Photo of Linjun Xie

Linjun Xie is a postdoctoral researcher studying urban sustainability and environmental governance at Durham University, UK.Credit: Samer Angelone

Postdoctoral researcher Linjun Xie reveals what an eco-island on the outskirts of Shanghai taught her about sustainable development in China

What is your research area?

I study urban sustainability and environmental governance at Durham University, UK, although I’ve been home in China throughout the pandemic.

In recent decades, rural areas close to megacities such as Shanghai, Beijing and Shenzhen have been absorbed into city development plans. Chongming is one such rural area, made up of three islands in the mouth of the Yangtze River, northeast of Shanghai. The Chongming Eco-Island Project is a municipal government scheme intended to be a model for more environmentally sustainable urban development in China.

These urban transitions can alter local landscapes and ecology, causing a loss of wildlife and natural habitats, as well as environmental pollution.

So in 2010, Shanghai announced its ambition to turn the Chongming district into a modern eco-island that would balance ecological sustainability with economic growth.

How did you end up researching the impact of sustainable development in China from the United Kingdom?

After completing my degree in urban planning at Huaqiao University in Xiamen, China, I was looking for places to research sustainable development. Cardiff University in the United Kingdom offers a year-long master’s course as part of its eco-cities research programme and I joined in 2015. During my course, I heard many references to how Chongming was different from other eco-projects and so when I applied to do my PhD at the University of Nottingham Ningbo in China, I asked if I could focus on it for my thesis.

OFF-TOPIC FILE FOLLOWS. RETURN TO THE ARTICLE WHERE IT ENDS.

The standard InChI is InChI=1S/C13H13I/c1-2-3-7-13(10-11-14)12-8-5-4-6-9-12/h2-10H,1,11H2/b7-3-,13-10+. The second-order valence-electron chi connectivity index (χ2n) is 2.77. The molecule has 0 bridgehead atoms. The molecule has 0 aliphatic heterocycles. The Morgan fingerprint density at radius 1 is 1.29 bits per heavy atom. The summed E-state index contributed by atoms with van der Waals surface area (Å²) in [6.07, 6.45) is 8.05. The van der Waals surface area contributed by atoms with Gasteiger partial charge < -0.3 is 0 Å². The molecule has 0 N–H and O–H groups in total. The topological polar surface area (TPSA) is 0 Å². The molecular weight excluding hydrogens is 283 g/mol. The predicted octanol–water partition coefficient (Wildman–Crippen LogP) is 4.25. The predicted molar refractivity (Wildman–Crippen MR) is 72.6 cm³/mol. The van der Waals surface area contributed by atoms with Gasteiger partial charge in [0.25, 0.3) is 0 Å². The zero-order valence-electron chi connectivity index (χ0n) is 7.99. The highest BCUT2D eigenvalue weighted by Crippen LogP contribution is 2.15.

What makes Chongming different from other sustainable development projects?

Chongming is unlike other state-led eco-projects in China, such as the Tianjin eco-city, a collaborative effort between Singapore and China, or the Shenzhen International Low Carbon City. These highly compact and modern cities are constructed on empty land or previous industrial sites. In these cities, everyone is a newcomer: there are no indigenous people.

The district of Chongming, by contrast, is an environment with high-quality rural land, diverse landscapes ranging from wetlands and crop fields to forests, and it is already home to nearly 700,000 people. Their homes are spread over a large area so it feels sparsely populated. Many people have lived on the islands their whole lives. This means that you can’t start from scratch. Policies need to be integrated into the local community and ecology.

You might wonder why plans to turn a rural community into an eco-project are necessary at all. The answer is that without protections, the area will not stay this way for long. The land is close to central Shanghai and so has development value. One part of the area is not part of this eco-project and you can see how quickly high-rise buildings have gone up.

In 2010, a list of goals were set by the Chongming district government, including limits on construction, the protection of arable land and an increase in forestation.